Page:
We have basically been raised to assume that dogs and cats are mortal enemies. Just think about all the cartoon cat/dog pairs that perpetuate the idea that these animals are diametrically opposed. We might not know where these stereotypes originated, but we do know that they are hardly always true. Take the sweet pup/kitty family in this video for example. Gina the Boxer was brutally abused by her former owners.
Life for homeless dogs is difficult, to say the very least. Without a warm home and loving guardians, stray pups are forced to spend their days in fear, searching for a steady source of food and avoiding conflict with other animals – and even cruel people. With around 70 million homeless animals in the U.S. alone, the number of pups facing this situation is absolutely heartbreaking.
Adopting a dog is a wonderful thing to do, but it is not all fun and games. While there is no denying that bringing a four-legged best friend into your home can change your life for the better, there are also many responsibilities that one needs to consider before making this commitment. In many respects, caring for a dog is like caring for a child; you have to feed them, bathe them, play with them, and ensure they’re up to date with all their vaccines and medical appointments.
Muck Rack makes it simple to find people, tweets, or articles that mention any name, keyword, company, hashtag etc. We've compiled this guide to help you make the most of your search.
Selecting a term
Start searching tweets, articles from media outlets, articles mentioned in tweets, journalists'
names, titles and bios with some suggested searches:
Companies or Topics (e.g. iPhone, Microsoft)
Phrases (e.g. "cloud computing") — use quotes to keep the terms together
Twitter handles (e.g. @username) — returns those who have mentioned or replied to
Names (e.g. "David Pogue")
Hashtags (e.g. #sxsw, #london2012)
Bio details (e.g. vegan, Olympics, father)
Muck Rack's Advanced Search allows for many boolean operators.
Find results that mention multiple specified terms, use AND or
+. For example, ensure each result contains both Elon Musk and Mark Zuckerberg by
searching Obama AND Romney or Obama + Romney.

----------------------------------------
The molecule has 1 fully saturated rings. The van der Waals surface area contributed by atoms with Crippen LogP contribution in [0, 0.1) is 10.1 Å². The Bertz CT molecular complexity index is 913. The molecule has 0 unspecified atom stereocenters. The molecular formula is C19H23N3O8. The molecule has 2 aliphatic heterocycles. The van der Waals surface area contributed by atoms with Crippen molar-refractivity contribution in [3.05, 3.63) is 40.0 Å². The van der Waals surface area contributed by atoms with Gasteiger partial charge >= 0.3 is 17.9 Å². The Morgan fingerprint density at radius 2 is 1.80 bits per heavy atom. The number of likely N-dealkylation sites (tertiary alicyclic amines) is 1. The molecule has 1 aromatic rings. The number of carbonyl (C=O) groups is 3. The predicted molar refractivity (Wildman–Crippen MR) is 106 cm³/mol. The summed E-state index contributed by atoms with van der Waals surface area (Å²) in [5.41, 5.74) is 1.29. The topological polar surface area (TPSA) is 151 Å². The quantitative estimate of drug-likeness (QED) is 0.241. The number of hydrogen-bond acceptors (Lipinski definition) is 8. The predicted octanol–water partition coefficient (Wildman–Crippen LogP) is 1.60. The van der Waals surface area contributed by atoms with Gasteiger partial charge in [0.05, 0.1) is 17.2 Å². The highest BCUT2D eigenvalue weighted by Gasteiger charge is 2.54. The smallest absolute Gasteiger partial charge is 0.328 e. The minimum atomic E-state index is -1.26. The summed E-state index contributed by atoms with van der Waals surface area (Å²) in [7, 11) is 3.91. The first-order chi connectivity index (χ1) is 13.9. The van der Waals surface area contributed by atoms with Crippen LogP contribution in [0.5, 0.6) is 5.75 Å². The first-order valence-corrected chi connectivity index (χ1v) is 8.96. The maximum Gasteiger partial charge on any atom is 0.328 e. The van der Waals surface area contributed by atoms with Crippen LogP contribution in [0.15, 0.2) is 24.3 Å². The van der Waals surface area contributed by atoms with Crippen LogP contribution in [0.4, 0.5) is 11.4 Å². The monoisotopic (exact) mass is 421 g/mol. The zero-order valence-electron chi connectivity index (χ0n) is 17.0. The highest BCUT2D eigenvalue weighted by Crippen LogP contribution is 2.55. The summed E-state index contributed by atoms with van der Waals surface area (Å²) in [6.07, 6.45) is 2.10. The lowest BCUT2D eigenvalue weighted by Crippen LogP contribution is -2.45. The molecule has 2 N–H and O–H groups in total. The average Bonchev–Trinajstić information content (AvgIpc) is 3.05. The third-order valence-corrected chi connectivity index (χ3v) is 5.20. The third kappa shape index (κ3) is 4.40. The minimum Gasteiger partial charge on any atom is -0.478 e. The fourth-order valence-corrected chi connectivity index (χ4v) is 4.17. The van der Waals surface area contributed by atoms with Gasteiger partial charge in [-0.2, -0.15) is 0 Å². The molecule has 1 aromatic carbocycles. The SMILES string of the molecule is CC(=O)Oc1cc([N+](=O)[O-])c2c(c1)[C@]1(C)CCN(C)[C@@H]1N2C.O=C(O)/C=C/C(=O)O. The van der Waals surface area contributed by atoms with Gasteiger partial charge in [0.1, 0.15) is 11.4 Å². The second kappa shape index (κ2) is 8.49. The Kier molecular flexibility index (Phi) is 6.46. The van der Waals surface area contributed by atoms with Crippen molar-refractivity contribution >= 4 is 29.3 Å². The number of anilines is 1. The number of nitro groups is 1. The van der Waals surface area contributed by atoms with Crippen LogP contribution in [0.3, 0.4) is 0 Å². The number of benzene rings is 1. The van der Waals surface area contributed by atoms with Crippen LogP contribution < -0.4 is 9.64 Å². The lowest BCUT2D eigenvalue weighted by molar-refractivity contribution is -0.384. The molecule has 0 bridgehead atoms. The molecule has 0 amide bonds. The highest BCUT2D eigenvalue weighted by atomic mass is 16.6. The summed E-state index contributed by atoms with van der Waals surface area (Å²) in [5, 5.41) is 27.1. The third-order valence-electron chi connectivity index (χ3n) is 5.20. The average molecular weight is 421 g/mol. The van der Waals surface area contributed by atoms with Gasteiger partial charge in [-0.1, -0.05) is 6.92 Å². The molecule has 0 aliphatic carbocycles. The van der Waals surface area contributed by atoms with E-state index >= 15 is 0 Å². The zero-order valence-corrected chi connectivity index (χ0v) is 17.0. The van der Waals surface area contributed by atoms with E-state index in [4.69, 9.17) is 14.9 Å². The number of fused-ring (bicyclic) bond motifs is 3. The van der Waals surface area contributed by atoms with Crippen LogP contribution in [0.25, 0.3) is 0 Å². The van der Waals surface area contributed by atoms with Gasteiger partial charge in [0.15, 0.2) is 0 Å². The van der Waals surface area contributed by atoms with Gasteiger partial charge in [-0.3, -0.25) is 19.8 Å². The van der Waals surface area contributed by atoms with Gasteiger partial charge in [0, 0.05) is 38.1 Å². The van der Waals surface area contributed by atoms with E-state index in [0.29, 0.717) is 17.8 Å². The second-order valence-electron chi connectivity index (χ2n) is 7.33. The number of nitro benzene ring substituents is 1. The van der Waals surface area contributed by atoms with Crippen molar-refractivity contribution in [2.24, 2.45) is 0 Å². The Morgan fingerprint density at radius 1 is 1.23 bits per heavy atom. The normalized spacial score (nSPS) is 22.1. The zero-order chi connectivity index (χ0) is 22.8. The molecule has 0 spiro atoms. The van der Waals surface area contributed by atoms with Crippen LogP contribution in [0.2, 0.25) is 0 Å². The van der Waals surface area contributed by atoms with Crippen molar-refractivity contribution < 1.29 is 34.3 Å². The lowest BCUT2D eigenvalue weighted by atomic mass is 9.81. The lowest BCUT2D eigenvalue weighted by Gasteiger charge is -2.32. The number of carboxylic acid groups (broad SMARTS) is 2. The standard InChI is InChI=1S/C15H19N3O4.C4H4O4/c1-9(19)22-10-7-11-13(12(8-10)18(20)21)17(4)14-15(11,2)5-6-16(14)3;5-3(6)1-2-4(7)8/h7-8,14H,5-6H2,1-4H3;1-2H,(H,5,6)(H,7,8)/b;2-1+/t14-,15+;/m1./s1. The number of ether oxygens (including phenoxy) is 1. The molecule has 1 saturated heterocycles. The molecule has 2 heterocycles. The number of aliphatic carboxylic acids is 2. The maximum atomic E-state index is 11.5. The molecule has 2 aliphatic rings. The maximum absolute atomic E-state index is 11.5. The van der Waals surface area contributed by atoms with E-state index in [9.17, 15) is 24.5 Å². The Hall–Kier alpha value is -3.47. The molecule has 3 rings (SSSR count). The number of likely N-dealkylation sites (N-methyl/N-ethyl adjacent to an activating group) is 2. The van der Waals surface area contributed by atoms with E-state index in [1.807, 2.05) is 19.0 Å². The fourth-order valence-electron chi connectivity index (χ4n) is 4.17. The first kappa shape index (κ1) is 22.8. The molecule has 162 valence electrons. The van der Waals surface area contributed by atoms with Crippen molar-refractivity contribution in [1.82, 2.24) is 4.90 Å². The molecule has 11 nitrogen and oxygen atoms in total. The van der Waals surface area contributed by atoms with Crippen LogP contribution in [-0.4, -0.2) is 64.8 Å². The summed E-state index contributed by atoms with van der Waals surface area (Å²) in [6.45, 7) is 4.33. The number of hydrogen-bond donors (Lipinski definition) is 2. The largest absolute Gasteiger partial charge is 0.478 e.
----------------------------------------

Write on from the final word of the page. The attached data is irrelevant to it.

Use the operators OR or , to broaden your search when you'd like either of
multiple terms to appear in results. (This is the default behavior of our search when no operators
are used.) For example, search for democrat OR republican to find results that refer to
Democrats and/or Republicans.
Use NOT or - to subtract results from your search. For
example, searching Disney will yield results about the Walt Disney Company as well as Walt Disney
World Resort. To exclude mentions of Disney World, search for Disney -World or Disney
When using one of these operators with a phrase, enclose it in quotation marks. For example, you can
find results about smartphones excluding Apple's iPhone 4S by searching smartphone -"iPhone
Exact case matching or punctuation
If you're searching for a brand name or keyword that relies on specific punctuation marks or capitalization, you can
find results that match your exact query by adding matchcase: before the keyword you're searching for, like matchcase:E*TRADE .
Use parentheses to separate multiple
boolean phrases. For example, to find journalists talking about having fun in Disney World or
Disneyland, search for ("disney world" OR disneyland) AND fun.
An asterisk can be used to search for any variation of a root word truncated by the asterisk. For example, searching for admin* will return results for administrator, administration, administer, administered, etc.
A near operator is an AND operator where you can control the distance between the words. You can vary the distance the near operation uses by adding a forward slash and number (between 0-99) such as strawberries NEAR/10 "whipped cream", which means the strawberries must exist within 10 words of "whipped cream".